This episode is simply the latest evidence that of all the problems that bedevil HBCUs, leadership selection and ascension are primary. How could someone with such limited imagination and seemingly unlimited ignorance be appointed president of any university? What criteria do trustees and governing bodies use in the selection of HBCU presidents? And above all, who actually makes the decision?

Check out the story below from the Journal of Blacks in Higher Education, September 30, 3010.


Controversy at Texas Southern University Over the Destruction of Two Murals

John Rudley, president of historically black Texas Southern University in Houston, ordered workers to paint over two murals that had been created over 40 years ago in the Hannah Hall administration building. The murals were painted in 1970 and 1971 by Harvey Johnson, who was a student at Texas Southern at the time and subsequently taught at the university for 34 years before his retirement in 2007. Johnson was devastated when he heard the news that his murals had been destroyed.

One mural was called “Dere’s a Han’ Writin on de Wall.” President Rudley reportedly objected to poor spelling. He told the Houston Chronicle, “When I bring dignitaries to campus, I can’t have them seeing that kind of thing. All art isn’t good art.”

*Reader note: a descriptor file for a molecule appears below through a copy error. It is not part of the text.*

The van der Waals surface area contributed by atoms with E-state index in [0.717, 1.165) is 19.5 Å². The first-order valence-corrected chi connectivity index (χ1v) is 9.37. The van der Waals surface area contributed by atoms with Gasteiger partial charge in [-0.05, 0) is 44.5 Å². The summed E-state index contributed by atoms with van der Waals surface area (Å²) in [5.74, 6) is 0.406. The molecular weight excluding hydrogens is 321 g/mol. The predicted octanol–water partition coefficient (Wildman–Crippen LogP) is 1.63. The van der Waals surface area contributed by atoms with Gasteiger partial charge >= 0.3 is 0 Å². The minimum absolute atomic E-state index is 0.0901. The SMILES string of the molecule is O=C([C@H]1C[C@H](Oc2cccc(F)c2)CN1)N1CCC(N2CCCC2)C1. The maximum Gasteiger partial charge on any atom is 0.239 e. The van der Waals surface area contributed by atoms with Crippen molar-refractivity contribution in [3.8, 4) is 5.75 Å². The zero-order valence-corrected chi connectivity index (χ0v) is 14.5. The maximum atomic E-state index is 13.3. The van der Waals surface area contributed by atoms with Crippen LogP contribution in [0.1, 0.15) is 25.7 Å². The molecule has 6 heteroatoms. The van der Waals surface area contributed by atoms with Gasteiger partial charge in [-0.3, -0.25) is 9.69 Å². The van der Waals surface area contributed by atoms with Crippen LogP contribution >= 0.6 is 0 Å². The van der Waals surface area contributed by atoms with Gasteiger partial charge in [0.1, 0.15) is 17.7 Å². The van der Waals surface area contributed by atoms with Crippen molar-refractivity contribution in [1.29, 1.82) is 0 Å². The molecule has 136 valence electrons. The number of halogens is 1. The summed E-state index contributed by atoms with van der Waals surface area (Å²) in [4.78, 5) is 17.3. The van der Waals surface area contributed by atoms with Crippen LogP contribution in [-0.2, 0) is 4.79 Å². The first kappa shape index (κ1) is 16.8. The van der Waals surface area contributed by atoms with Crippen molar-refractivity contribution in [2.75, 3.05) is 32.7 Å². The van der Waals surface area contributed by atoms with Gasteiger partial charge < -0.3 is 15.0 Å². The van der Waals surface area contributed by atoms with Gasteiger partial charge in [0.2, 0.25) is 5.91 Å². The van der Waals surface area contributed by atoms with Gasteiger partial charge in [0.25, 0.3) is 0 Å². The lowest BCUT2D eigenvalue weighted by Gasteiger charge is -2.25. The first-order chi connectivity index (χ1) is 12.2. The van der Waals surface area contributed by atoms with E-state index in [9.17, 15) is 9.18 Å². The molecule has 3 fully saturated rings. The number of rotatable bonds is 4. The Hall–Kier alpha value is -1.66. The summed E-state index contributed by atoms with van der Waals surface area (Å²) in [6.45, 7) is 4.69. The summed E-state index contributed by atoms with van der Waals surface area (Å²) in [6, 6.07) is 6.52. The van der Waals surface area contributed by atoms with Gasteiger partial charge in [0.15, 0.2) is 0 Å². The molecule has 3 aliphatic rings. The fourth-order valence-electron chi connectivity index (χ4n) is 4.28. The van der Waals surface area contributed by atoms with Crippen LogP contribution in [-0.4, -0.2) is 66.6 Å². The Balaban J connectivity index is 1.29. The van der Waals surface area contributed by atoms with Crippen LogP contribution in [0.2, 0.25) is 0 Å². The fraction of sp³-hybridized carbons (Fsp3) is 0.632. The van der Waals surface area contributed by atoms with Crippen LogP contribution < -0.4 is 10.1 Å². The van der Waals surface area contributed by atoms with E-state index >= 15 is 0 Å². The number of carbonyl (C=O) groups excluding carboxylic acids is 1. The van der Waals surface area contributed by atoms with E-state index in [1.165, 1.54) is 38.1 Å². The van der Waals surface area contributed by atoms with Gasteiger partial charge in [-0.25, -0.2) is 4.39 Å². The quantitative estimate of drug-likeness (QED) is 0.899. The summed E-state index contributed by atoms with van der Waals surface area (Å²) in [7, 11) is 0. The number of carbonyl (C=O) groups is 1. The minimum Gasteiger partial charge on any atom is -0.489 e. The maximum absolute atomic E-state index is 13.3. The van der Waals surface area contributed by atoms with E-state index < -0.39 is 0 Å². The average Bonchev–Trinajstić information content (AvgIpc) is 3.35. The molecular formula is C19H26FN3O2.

After student and faculty protests, President Rudley announced that he was earmarking $50,000 to hire a conservator who will review the remaining murals and will develop a plan for their restoration, preservation, and conservation.

Thursday, May 27, 2010


Last week the Texas School Board revised its State Social Science Curriculum to reflect the idea of American exceptionalism, i.e., the notion that the American people and the culture and institutions they have created are superior to those other countries and cultures. The idea of American exceptionalism, of course, is not new to American political discourse. For a long time, Americans have been socialized to believe that they are exceptional, a breed apart from the rest of the world. However, thanks to the Texas Board, this notion has now moved from popular folklore and become an element of public policy. Texas teachers will be required to teach it and publishers will be required to include it in text books. Given this new reality perhaps it is time to pause and ask what is so exceptional about America, its history, culture and political system.